The coupons and Falex pins coated from Bath-2-DLC were immediately noticed as much smoother.

Half of the 20 coupons and half of the 6 Falex pins were randomly selected for heat treatment at 725° F. for 90 minutes. Half were left in the “as plated” condition. The platings were tested and the DLC particles were codeposited into the nickel boron coating.

The Effect on Hardness was Shown by the Following Tests:

    • 1. One randomly selected coupon from each of the four groups was used for micro-hardness testing. To ensure accuracy, 10 indentations were made and averaged together for a single value. Knoop indenters (Hk) were made at 25 gram loads with 10 second dwell.
    • 2. As a baseline, the as-plated sample from Bath-1 was evaluated first. Using the Knoop microhardness method. The Bath-1 panel averaged 1020 Hk.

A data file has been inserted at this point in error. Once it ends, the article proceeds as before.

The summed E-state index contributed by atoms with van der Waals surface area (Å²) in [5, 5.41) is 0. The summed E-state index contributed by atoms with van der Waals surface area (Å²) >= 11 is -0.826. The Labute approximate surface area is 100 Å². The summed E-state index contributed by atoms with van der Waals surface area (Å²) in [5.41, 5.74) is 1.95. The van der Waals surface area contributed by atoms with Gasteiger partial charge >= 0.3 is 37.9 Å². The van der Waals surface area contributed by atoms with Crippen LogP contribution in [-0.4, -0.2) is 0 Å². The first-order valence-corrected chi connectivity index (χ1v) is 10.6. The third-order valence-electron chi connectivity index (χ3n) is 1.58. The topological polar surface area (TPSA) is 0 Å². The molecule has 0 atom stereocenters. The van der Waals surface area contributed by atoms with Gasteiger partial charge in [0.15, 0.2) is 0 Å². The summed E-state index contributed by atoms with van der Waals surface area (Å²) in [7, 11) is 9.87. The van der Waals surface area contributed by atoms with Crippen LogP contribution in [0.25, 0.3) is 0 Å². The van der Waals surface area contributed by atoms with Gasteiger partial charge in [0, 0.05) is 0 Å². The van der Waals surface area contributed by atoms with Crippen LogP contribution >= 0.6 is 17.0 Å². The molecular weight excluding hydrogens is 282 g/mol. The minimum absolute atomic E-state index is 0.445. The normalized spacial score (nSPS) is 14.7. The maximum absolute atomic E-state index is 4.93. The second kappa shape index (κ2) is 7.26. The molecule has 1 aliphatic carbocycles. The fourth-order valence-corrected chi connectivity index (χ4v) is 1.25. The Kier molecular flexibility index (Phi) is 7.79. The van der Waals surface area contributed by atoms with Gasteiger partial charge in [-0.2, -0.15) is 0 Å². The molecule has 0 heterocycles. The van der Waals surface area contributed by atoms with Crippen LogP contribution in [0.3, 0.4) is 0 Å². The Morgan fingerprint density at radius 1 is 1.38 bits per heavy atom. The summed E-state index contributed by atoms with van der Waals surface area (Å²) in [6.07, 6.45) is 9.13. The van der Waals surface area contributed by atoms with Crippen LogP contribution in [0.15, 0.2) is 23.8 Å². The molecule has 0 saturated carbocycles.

• 3. Next, the heat treated Bath-1 sample was evaluated using the Knoop test . The heat treated hardness value averaged 1320 Hk.
    • 4. The plated sample from Bath-2-DLC averaged 1210 Hk.
    • 5. After heat treatingAfter heat-treating the plate sample in step 4 s the Bath-2 DLC sample of step 4 the Hk=1646-1861. This represents an increase in hardness of at least 300 Hk above the heat treated Bath-1 (no DLC) condition..

The effects of DLC on the Physical Structure of the nickel boron deposit was shown by the following tests.

    • 1. One randomly selected coupon from each of the four groups were used for this study.
    • 2. All four were cut in randomly selected areas but generally cut about ⅓ from each end.